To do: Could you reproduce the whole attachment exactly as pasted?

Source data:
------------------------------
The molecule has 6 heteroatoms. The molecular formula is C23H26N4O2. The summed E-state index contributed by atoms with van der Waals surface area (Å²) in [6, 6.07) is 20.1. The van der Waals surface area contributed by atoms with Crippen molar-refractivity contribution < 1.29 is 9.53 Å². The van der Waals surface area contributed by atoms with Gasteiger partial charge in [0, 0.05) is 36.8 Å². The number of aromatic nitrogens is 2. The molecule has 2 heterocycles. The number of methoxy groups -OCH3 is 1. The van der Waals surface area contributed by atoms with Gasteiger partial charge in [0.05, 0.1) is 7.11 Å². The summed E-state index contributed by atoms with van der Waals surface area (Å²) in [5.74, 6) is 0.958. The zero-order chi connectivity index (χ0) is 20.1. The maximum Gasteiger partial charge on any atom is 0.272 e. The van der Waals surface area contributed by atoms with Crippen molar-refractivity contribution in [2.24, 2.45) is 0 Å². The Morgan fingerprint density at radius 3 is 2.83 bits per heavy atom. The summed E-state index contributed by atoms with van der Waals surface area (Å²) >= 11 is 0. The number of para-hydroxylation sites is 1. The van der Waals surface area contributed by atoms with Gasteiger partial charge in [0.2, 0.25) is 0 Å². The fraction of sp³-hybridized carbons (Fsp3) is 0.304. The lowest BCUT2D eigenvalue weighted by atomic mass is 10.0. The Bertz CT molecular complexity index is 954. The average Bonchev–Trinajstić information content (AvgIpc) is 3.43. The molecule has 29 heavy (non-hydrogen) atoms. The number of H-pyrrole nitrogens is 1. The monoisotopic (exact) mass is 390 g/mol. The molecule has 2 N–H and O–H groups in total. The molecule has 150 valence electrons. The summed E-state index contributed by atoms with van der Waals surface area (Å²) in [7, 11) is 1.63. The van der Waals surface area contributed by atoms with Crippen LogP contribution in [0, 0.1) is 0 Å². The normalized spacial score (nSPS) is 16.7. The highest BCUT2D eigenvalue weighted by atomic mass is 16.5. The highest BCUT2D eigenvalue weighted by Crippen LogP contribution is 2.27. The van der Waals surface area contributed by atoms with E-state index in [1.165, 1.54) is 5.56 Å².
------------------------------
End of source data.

The molecule has 6 heteroatoms. The molecular formula is C23H26N4O2. The summed E-state index contributed by atoms with van der Waals surface area (Å²) in [6, 6.07) is 20.1. The van der Waals surface area contributed by atoms with Crippen molar-refractivity contribution < 1.29 is 9.53 Å². The van der Waals surface area contributed by atoms with Gasteiger partial charge in [0, 0.05) is 36.8 Å². The number of aromatic nitrogens is 2. The molecule has 2 heterocycles. The number of methoxy groups -OCH3 is 1. The van der Waals surface area contributed by atoms with Gasteiger partial charge in [0.05, 0.1) is 7.11 Å². The summed E-state index contributed by atoms with van der Waals surface area (Å²) in [5.74, 6) is 0.958. The zero-order chi connectivity index (χ0) is 20.1. The maximum Gasteiger partial charge on any atom is 0.272 e. The van der Waals surface area contributed by atoms with Crippen molar-refractivity contribution in [2.24, 2.45) is 0 Å². The Morgan fingerprint density at radius 3 is 2.83 bits per heavy atom. The summed E-state index contributed by atoms with van der Waals surface area (Å²) >= 11 is 0. The number of para-hydroxylation sites is 1. The van der Waals surface area contributed by atoms with Gasteiger partial charge in [0.2, 0.25) is 0 Å². The fraction of sp³-hybridized carbons (Fsp3) is 0.304. The lowest BCUT2D eigenvalue weighted by atomic mass is 10.0. The Bertz CT molecular complexity index is 954. The average Bonchev–Trinajstić information content (AvgIpc) is 3.43. The molecule has 29 heavy (non-hydrogen) atoms. The number of H-pyrrole nitrogens is 1. The monoisotopic (exact) mass is 390 g/mol. The molecule has 2 N–H and O–H groups in total. The molecule has 150 valence electrons. The summed E-state index contributed by atoms with van der Waals surface area (Å²) in [7, 11) is 1.63. The van der Waals surface area contributed by atoms with Crippen LogP contribution in [0, 0.1) is 0 Å². The normalized spacial score (nSPS) is 16.7. The highest BCUT2D eigenvalue weighted by atomic mass is 16.5. The highest BCUT2D eigenvalue weighted by Crippen LogP contribution is 2.27. The van der Waals surface area contributed by atoms with E-state index in [1.165, 1.54) is 5.56 Å².